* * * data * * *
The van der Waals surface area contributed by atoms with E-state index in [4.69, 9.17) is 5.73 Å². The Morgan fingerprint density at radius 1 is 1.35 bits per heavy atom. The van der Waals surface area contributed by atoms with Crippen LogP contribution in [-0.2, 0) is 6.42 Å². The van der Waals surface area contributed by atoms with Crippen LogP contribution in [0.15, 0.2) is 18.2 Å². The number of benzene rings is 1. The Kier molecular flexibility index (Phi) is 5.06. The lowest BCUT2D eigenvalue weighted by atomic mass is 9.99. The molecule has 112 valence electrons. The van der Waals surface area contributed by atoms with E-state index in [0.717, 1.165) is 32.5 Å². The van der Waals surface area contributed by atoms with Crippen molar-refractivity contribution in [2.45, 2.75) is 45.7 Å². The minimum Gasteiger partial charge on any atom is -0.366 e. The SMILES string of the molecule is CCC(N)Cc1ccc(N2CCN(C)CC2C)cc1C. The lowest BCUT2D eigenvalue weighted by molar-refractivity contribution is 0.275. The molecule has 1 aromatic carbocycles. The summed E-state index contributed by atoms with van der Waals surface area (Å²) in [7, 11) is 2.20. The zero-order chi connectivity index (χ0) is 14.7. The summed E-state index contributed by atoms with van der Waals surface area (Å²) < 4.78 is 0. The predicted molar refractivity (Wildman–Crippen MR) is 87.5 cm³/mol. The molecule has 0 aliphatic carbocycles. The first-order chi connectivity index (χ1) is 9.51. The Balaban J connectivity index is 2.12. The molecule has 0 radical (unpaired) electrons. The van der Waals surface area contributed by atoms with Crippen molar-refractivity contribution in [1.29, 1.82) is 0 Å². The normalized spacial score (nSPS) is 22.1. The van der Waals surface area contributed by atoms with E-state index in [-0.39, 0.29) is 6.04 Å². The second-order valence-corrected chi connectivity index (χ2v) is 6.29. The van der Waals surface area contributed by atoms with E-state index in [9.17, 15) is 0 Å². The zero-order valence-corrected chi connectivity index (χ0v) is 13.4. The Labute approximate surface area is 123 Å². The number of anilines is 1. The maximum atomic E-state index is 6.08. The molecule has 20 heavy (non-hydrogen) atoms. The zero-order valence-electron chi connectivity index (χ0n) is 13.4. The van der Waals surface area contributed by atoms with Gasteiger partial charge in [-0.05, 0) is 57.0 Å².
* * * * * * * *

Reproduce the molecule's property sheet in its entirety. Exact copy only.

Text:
The van der Waals surface area contributed by atoms with E-state index in [4.69, 9.17) is 5.73 Å². The Morgan fingerprint density at radius 1 is 1.35 bits per heavy atom. The van der Waals surface area contributed by atoms with Crippen LogP contribution in [-0.2, 0) is 6.42 Å². The van der Waals surface area contributed by atoms with Crippen LogP contribution in [0.15, 0.2) is 18.2 Å². The number of benzene rings is 1. The Kier molecular flexibility index (Phi) is 5.06. The lowest BCUT2D eigenvalue weighted by atomic mass is 9.99. The molecule has 112 valence electrons. The van der Waals surface area contributed by atoms with E-state index in [0.717, 1.165) is 32.5 Å². The van der Waals surface area contributed by atoms with Crippen molar-refractivity contribution in [2.45, 2.75) is 45.7 Å². The minimum Gasteiger partial charge on any atom is -0.366 e. The SMILES string of the molecule is CCC(N)Cc1ccc(N2CCN(C)CC2C)cc1C. The lowest BCUT2D eigenvalue weighted by molar-refractivity contribution is 0.275. The molecule has 1 aromatic carbocycles. The summed E-state index contributed by atoms with van der Waals surface area (Å²) in [7, 11) is 2.20. The zero-order chi connectivity index (χ0) is 14.7. The summed E-state index contributed by atoms with van der Waals surface area (Å²) < 4.78 is 0. The predicted molar refractivity (Wildman–Crippen MR) is 87.5 cm³/mol. The molecule has 0 aliphatic carbocycles. The first-order chi connectivity index (χ1) is 9.51. The Balaban J connectivity index is 2.12. The molecule has 0 radical (unpaired) electrons. The van der Waals surface area contributed by atoms with Crippen molar-refractivity contribution in [1.29, 1.82) is 0 Å². The normalized spacial score (nSPS) is 22.1. The van der Waals surface area contributed by atoms with E-state index in [-0.39, 0.29) is 6.04 Å². The second-order valence-corrected chi connectivity index (χ2v) is 6.29. The van der Waals surface area contributed by atoms with E-state index in [9.17, 15) is 0 Å². The zero-order valence-corrected chi connectivity index (χ0v) is 13.4. The Labute approximate surface area is 123 Å². The number of anilines is 1. The maximum atomic E-state index is 6.08. The molecule has 20 heavy (non-hydrogen) atoms. The zero-order valence-electron chi connectivity index (χ0n) is 13.4. The van der Waals surface area contributed by atoms with Gasteiger partial charge in [-0.05, 0) is 57.0 Å².